Exit planning is a process that must be handled carefully in order to insure the best outcome for the business owner. When exit planning involves a transfer from one family member to another, there can be additional layers of complexity. This is especially true if any sort of family conflict is present either in the business operation or the family itself.
Every Business Has Conflicts
Creating a perfect business environment is impossible. No matter how capable or wonderful the people the companies hires, there will always be at least minor personal disagreements or squabbles about work issues or how the company is run. We are all human, we all have our own ideas and experiences, and sometimes goals or personalities clash. It’s easier to manage unrelated employees than it is family members, though, because family members have relationships outside of the company too.
Family members’ relationships are more complex because of the history they have with each other and the emotions involved. The fact that they know each other better doesn’t always translate into more harmonious work relationships. Often, it’s the exact opposite. People are more likely to repress or ignore the negative feelings they have toward their parents, children, or siblings. That doesn’t mean they don’t eventually come out. If those unresolved feelings emerge within the work setting, they can cause real trouble for the company.
For example, a business owner may have conflicting feelings about relinquishing control of his business even before a sale because he defines himself by his position and it gives him power and status. His son may interpret his hesitation as a lack of confidence in his abilities. And this may or may not be true. It can be hard for a parent to see their children as fully mature adults and give them a larger role in the company or more responsibility. If they try to discuss their issues at work, it’s likely that past personal issues may crop up in the conversation and sidetrack any progress they could make on the matter at hand.
Another problem is manipulation. Family members know each other’s vulnerabilities and which buttons to push to get a reaction. If a conflict within the company gets too heated, they can manipulate their family members’ insecurities and “fight dirty.” When there are disagreements and both parties have anger and emotional ammunition, the situation can become ugly fast. This is especially true when money is involved.
Escalating Family Conflict
There are four stages of family conflict, ranging from minor, solvable issues to out and out war. The first stage involves simple disagreements. The family members involved see things differently, but they are not angry at each other and can still work together towards common goals and for the benefit of the business.
The second stage of conflict results when disagreements go unsolved and hard feelings arise. At this point the larger problem becomes not the work issue but the unwillingness of the two parties to solve it. It’s at this point that people begin to blame each other and become defensive. These issues can still be solved with better communication, but this should happen sooner rather than later, before the respect between family members is lost and damage to the family as a whole occurs.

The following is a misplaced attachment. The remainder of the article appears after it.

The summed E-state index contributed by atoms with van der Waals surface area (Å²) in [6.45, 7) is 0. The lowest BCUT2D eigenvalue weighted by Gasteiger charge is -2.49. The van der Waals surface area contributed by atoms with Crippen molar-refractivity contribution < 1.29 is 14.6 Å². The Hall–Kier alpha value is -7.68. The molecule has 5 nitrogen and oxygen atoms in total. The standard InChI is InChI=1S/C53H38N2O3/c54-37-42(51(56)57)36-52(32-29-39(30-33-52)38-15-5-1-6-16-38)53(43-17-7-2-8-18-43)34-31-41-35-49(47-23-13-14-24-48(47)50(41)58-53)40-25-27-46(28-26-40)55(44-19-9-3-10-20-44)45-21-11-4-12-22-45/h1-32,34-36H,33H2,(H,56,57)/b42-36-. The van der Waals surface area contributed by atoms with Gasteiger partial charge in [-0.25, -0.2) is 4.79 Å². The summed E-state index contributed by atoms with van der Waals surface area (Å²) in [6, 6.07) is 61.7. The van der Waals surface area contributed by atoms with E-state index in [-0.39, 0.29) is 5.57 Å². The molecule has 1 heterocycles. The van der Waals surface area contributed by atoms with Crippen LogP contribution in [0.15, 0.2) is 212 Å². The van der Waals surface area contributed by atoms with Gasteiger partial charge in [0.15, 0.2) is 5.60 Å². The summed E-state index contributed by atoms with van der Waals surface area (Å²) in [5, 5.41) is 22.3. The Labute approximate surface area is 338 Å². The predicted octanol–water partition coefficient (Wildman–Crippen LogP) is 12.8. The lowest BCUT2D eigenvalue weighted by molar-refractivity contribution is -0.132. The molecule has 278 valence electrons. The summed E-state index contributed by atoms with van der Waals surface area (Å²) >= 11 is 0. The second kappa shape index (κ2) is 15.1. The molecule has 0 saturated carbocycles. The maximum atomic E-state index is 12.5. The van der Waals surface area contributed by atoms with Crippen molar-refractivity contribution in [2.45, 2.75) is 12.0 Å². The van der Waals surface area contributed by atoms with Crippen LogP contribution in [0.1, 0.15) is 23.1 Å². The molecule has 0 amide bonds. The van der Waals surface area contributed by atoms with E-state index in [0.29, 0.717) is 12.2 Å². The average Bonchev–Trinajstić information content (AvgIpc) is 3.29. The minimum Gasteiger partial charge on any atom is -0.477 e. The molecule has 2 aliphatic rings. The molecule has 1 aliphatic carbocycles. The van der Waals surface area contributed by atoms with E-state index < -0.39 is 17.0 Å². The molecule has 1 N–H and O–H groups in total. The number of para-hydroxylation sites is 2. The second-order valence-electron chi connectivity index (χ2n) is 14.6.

The third stage is when opposition becomes entrenched. Family members find new things to dislike about each other and manufacture new conflicts, often bringing others into the dispute and creating sides. Once factions within the company form and accusations and wagon circling happen, it’s much harder to resolve what originally may have been a minor problem – even with outside help. That’s because people have invested themselves in the conflict and identify themselves as a member of one side or the other. This type of conflict is so harmful that it destabilizes the company itself.
Finally, there is open warfare. At this point the attacks between parties or groups are not limited to snide remarks or passive aggressive behavior. Family members work to humiliate each other or take away power or money because taking revenge or getting even is now a higher priority than the business itself. At this stage of conflict, both the business and the family are likely to disintegrate, and the best the company can hope for is dividing financial assets before they become worthless. The relationships themselves are beyond saving.
There is a real risk that conflict between family members in a family business can not only complicate or prevent a transition but actually damage or even bring the business to bankruptcy. If the conflict is not mitigated early enough, working to create better communication between family members even with an outside party involved may not be enough.
If your family business is experiencing trouble or the company culture is suddenly going sour, you should question whether there are unseen and unresolved family conflicts in play. If that is the case, the sooner you bring in professional management, the better. Do not allow hostile feelings and unhealthy patterns of communication and interaction to fester. They will hurt both the company and the family too. The right intermediary can help the family communicate better and work towards a resolution and a healthier understanding of the family conflict.